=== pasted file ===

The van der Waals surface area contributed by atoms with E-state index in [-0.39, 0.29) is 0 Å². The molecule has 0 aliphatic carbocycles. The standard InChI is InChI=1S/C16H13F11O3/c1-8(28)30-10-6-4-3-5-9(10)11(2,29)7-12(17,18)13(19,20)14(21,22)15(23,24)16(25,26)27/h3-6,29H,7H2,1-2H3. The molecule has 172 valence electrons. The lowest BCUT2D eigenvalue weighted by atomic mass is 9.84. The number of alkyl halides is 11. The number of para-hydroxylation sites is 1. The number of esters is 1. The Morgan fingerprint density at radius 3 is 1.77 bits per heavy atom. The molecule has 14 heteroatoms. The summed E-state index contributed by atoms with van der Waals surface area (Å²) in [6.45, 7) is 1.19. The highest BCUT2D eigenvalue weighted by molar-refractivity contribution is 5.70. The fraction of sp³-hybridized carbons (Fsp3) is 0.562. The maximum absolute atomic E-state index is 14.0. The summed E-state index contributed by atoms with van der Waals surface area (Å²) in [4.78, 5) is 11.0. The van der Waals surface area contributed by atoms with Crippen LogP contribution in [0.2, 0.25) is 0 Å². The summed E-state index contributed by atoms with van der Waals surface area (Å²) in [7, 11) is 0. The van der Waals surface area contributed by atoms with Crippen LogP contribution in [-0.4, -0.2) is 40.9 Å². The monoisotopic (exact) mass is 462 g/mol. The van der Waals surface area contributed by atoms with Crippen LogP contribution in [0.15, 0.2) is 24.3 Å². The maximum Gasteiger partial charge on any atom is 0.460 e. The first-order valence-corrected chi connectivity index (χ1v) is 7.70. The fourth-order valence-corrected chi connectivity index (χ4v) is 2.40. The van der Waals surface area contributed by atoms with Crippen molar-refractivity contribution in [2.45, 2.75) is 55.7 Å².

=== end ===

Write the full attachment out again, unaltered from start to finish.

The van der Waals surface area contributed by atoms with E-state index in [-0.39, 0.29) is 0 Å². The molecule has 0 aliphatic carbocycles. The standard InChI is InChI=1S/C16H13F11O3/c1-8(28)30-10-6-4-3-5-9(10)11(2,29)7-12(17,18)13(19,20)14(21,22)15(23,24)16(25,26)27/h3-6,29H,7H2,1-2H3. The molecule has 172 valence electrons. The lowest BCUT2D eigenvalue weighted by atomic mass is 9.84. The number of alkyl halides is 11. The number of para-hydroxylation sites is 1. The number of esters is 1. The Morgan fingerprint density at radius 3 is 1.77 bits per heavy atom. The molecule has 14 heteroatoms. The summed E-state index contributed by atoms with van der Waals surface area (Å²) in [6.45, 7) is 1.19. The highest BCUT2D eigenvalue weighted by molar-refractivity contribution is 5.70. The fraction of sp³-hybridized carbons (Fsp3) is 0.562. The maximum absolute atomic E-state index is 14.0. The summed E-state index contributed by atoms with van der Waals surface area (Å²) in [4.78, 5) is 11.0. The van der Waals surface area contributed by atoms with Crippen LogP contribution in [0.2, 0.25) is 0 Å². The summed E-state index contributed by atoms with van der Waals surface area (Å²) in [7, 11) is 0. The van der Waals surface area contributed by atoms with Crippen LogP contribution in [-0.4, -0.2) is 40.9 Å². The monoisotopic (exact) mass is 462 g/mol. The van der Waals surface area contributed by atoms with Crippen LogP contribution in [0.15, 0.2) is 24.3 Å². The maximum Gasteiger partial charge on any atom is 0.460 e. The first-order valence-corrected chi connectivity index (χ1v) is 7.70. The fourth-order valence-corrected chi connectivity index (χ4v) is 2.40. The van der Waals surface area contributed by atoms with Crippen molar-refractivity contribution in [2.45, 2.75) is 55.7 Å².